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remembering objectors

There are many reasons why supporters of the peace movement are critical of conventional Remembrance ceremonies: the tendency to glorify war rather than regret it; the emphasis on military ‘sacrifice’ rather than the taking of civilian life; the parading of weapons rather than accounting how much war might be averted by diverting arms expenditure to feeding the hungry, housing the homeless or healing the sick.
Amongst these alternative views there is also the Remembrance of those who have stood out against war in whatever way they could and those in particular, ‘men and women conscientious objectors to military service from all over the world and in every age, who have maintained and are maintaining the right to refuse to kill’. The wording is taken from the Conscientious Objection Commemorative Stone in Tavistock Square, London, unveiled in 1994, where for the second year running a brief ceremony was held on International Conscientious Objector’s Day, 15 May.
Supported by the Raised Voices choir, whose singing questioned how killing people can teach that killing people is wrong, we were reminded by Amnesty how, although military conscription is slowly being abolished in western Europe, in eastern Europe and other parts of the world conscientious objectors can still be unrecognised and harshly treated. As late as 1949 two objectors in Greece were executed, and there is still no proper provision for recognition. There is also no provision in Serbia, but, with the support of soldiers’ mothers’ organisations and the Women in Black, it was known that a number of Serbian men were trying to avoid involvement in the war. Sir Roy Shaw contrasted his own mild experience as a Second World War British Conscientious Objector but pointed out that the personal decision was as important as any hardship undergone. White flowers, symbolic of peace, were laid in commemorative solidarity.

One week after International COs’ Day a plaque was unveiled naming a group of new houses in Croydon Charles Cobb Gardens in honour of a local man who died in 1919 shortly after release from over two years in prison as a conscientious objector. His family could not afford a tombstone, and he lay in an unmarked grave in Croydon until 1988, when posthumous friends erected a gravestone for him.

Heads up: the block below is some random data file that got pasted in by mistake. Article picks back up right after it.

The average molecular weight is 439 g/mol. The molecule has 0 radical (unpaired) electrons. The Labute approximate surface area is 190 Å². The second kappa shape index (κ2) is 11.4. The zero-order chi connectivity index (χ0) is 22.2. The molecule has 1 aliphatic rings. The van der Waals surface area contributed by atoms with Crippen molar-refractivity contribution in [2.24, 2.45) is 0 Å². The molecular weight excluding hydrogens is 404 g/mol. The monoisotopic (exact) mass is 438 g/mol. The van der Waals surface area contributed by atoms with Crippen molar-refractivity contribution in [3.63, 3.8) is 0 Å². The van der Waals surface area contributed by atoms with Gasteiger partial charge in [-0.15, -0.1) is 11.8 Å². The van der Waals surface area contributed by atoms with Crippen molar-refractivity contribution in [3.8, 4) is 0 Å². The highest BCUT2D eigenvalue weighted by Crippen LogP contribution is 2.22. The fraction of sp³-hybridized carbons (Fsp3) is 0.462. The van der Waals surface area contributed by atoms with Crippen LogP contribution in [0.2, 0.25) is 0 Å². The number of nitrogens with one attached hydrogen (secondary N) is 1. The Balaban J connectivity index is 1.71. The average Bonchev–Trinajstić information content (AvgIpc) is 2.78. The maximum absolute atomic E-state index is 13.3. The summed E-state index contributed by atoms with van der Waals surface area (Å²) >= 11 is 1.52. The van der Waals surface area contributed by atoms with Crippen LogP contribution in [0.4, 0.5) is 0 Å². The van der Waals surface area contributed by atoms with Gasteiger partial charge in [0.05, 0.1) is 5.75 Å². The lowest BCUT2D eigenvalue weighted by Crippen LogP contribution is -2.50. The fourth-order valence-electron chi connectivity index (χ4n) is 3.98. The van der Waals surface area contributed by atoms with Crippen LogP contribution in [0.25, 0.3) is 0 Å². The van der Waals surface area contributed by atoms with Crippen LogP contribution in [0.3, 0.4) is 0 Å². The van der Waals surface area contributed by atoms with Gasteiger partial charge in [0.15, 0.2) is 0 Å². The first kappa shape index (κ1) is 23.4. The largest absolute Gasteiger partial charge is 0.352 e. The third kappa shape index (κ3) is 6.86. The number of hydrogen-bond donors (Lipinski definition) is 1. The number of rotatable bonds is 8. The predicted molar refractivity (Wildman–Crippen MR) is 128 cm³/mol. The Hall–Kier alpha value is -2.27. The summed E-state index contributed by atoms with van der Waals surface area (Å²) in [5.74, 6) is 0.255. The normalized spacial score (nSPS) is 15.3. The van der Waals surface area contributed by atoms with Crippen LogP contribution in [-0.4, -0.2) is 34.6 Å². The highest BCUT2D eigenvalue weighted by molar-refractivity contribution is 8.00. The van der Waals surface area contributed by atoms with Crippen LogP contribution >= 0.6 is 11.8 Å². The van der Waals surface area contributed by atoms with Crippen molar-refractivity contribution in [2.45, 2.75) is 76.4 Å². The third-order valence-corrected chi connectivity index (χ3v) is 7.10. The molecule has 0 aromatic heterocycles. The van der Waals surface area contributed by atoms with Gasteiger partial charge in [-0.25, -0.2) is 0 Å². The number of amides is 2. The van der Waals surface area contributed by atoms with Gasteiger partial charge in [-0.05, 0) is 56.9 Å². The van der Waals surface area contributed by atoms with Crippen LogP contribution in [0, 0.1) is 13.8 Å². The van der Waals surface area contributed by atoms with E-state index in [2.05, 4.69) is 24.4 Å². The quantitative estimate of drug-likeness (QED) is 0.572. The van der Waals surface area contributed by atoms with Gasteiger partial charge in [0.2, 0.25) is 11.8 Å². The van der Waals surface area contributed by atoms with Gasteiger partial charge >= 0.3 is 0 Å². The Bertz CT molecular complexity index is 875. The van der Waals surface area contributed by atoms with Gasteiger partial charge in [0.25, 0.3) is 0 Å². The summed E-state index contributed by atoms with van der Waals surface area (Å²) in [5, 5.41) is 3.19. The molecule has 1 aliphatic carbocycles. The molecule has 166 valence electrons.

Cobb was one of 73 British WW1 conscientious objectors who died as a result of the way they were treated. They are specially commemorated on a wooden plaque in the Peace Pledge Union offices, which was originally erected in Berlin in 1924, but actually survived the war and was brought back to Britain in 1958.

The transnational story of the plaque will have its part in a major exhibition of European conscientious objection, from the beheading of Maximilian, a Roman, in 295 AD to the refusers of the Balkans today, now being planned for the Peace Museum at Stadtschlaining, Austria, to be opened early 2000.
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At about the same time, on the site of the former Buchenwald concentration camp in Germany, wreaths of flowers were also laid in memory of thousands of men who deserted from the Wehrmacht, the WW2 German army. Most of them were executed, and others were held at Buchenwald; only in 1997 were these men rehabilitated from the penalties for withdrawal from the Nazi system.
The wreaths carried messages from many European countries, including Britain, the latter message calling to mind August Dickman, executed in 1939, and Franz Jagerstaetter, beheaded in Berlin in 1943.

Bill Hetherington

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